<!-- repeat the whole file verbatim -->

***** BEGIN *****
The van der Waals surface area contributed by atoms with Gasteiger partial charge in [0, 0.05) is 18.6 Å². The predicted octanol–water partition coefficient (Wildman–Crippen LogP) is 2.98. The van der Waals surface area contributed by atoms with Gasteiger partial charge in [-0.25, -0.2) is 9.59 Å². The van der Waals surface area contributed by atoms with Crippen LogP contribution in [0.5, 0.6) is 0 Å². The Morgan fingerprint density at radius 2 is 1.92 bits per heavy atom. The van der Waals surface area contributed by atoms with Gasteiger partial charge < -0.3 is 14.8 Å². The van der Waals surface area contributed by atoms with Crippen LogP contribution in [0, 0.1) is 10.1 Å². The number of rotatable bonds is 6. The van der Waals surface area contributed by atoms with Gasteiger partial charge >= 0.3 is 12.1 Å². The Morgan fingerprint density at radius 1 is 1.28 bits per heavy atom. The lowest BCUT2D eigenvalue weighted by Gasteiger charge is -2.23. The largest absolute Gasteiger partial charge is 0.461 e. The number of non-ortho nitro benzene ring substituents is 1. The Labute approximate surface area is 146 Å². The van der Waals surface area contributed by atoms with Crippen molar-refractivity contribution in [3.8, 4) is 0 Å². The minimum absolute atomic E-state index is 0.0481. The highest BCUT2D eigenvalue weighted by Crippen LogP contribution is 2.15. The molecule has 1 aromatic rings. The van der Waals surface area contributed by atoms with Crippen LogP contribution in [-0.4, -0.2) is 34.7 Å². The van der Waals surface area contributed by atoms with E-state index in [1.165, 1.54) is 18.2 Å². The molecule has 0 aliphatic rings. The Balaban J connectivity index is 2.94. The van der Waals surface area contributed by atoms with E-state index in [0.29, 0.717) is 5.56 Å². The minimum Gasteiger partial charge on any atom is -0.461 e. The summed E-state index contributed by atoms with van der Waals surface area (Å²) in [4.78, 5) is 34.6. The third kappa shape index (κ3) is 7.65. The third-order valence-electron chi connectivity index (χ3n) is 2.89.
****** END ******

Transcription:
The van der Waals surface area contributed by atoms with Gasteiger partial charge in [0, 0.05) is 18.6 Å². The predicted octanol–water partition coefficient (Wildman–Crippen LogP) is 2.98. The van der Waals surface area contributed by atoms with Gasteiger partial charge in [-0.25, -0.2) is 9.59 Å². The van der Waals surface area contributed by atoms with Crippen LogP contribution in [0.5, 0.6) is 0 Å². The Morgan fingerprint density at radius 2 is 1.92 bits per heavy atom. The van der Waals surface area contributed by atoms with Gasteiger partial charge < -0.3 is 14.8 Å². The van der Waals surface area contributed by atoms with Crippen LogP contribution in [0, 0.1) is 10.1 Å². The number of rotatable bonds is 6. The van der Waals surface area contributed by atoms with Gasteiger partial charge >= 0.3 is 12.1 Å². The Morgan fingerprint density at radius 1 is 1.28 bits per heavy atom. The lowest BCUT2D eigenvalue weighted by Gasteiger charge is -2.23. The largest absolute Gasteiger partial charge is 0.461 e. The number of non-ortho nitro benzene ring substituents is 1. The Labute approximate surface area is 146 Å². The van der Waals surface area contributed by atoms with Crippen molar-refractivity contribution in [3.8, 4) is 0 Å². The minimum absolute atomic E-state index is 0.0481. The highest BCUT2D eigenvalue weighted by Crippen LogP contribution is 2.15. The molecule has 1 aromatic rings. The van der Waals surface area contributed by atoms with Crippen LogP contribution in [-0.4, -0.2) is 34.7 Å². The van der Waals surface area contributed by atoms with E-state index in [1.165, 1.54) is 18.2 Å². The molecule has 0 aliphatic rings. The Balaban J connectivity index is 2.94. The van der Waals surface area contributed by atoms with E-state index in [0.29, 0.717) is 5.56 Å². The minimum Gasteiger partial charge on any atom is -0.461 e. The summed E-state index contributed by atoms with van der Waals surface area (Å²) in [4.78, 5) is 34.6. The third kappa shape index (κ3) is 7.65. The third-order valence-electron chi connectivity index (χ3n) is 2.89.